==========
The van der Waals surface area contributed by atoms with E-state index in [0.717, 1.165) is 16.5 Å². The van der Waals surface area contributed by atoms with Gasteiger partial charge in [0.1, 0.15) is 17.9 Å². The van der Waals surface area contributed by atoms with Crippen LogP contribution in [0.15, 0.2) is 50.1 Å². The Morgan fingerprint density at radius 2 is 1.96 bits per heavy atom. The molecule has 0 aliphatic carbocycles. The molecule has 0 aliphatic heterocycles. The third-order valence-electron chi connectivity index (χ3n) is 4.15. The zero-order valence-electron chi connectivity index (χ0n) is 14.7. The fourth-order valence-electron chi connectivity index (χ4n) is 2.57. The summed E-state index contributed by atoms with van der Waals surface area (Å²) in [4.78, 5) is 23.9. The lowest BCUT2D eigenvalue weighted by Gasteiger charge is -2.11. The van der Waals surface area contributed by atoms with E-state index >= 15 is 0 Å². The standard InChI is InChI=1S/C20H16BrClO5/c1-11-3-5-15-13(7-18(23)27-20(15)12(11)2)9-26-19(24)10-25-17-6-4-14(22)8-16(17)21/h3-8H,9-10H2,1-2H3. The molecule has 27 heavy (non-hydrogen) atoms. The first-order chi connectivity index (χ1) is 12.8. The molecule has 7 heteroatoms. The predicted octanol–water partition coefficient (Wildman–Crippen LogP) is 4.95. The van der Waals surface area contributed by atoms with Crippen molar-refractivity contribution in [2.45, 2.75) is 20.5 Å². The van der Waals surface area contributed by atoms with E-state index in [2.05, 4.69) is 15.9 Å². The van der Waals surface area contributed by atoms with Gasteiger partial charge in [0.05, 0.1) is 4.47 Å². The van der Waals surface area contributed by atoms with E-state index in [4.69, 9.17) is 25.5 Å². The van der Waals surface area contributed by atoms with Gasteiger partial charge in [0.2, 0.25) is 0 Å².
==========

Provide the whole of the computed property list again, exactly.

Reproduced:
The van der Waals surface area contributed by atoms with E-state index in [0.717, 1.165) is 16.5 Å². The van der Waals surface area contributed by atoms with Gasteiger partial charge in [0.1, 0.15) is 17.9 Å². The van der Waals surface area contributed by atoms with Crippen LogP contribution in [0.15, 0.2) is 50.1 Å². The Morgan fingerprint density at radius 2 is 1.96 bits per heavy atom. The molecule has 0 aliphatic carbocycles. The molecule has 0 aliphatic heterocycles. The third-order valence-electron chi connectivity index (χ3n) is 4.15. The zero-order valence-electron chi connectivity index (χ0n) is 14.7. The fourth-order valence-electron chi connectivity index (χ4n) is 2.57. The summed E-state index contributed by atoms with van der Waals surface area (Å²) in [4.78, 5) is 23.9. The lowest BCUT2D eigenvalue weighted by Gasteiger charge is -2.11. The van der Waals surface area contributed by atoms with E-state index >= 15 is 0 Å². The standard InChI is InChI=1S/C20H16BrClO5/c1-11-3-5-15-13(7-18(23)27-20(15)12(11)2)9-26-19(24)10-25-17-6-4-14(22)8-16(17)21/h3-8H,9-10H2,1-2H3. The molecule has 27 heavy (non-hydrogen) atoms. The first-order chi connectivity index (χ1) is 12.8. The molecule has 7 heteroatoms. The predicted octanol–water partition coefficient (Wildman–Crippen LogP) is 4.95. The van der Waals surface area contributed by atoms with Crippen molar-refractivity contribution in [2.45, 2.75) is 20.5 Å². The van der Waals surface area contributed by atoms with E-state index in [2.05, 4.69) is 15.9 Å². The van der Waals surface area contributed by atoms with Gasteiger partial charge in [0.05, 0.1) is 4.47 Å². The van der Waals surface area contributed by atoms with E-state index in [4.69, 9.17) is 25.5 Å². The van der Waals surface area contributed by atoms with Gasteiger partial charge in [0.2, 0.25) is 0 Å².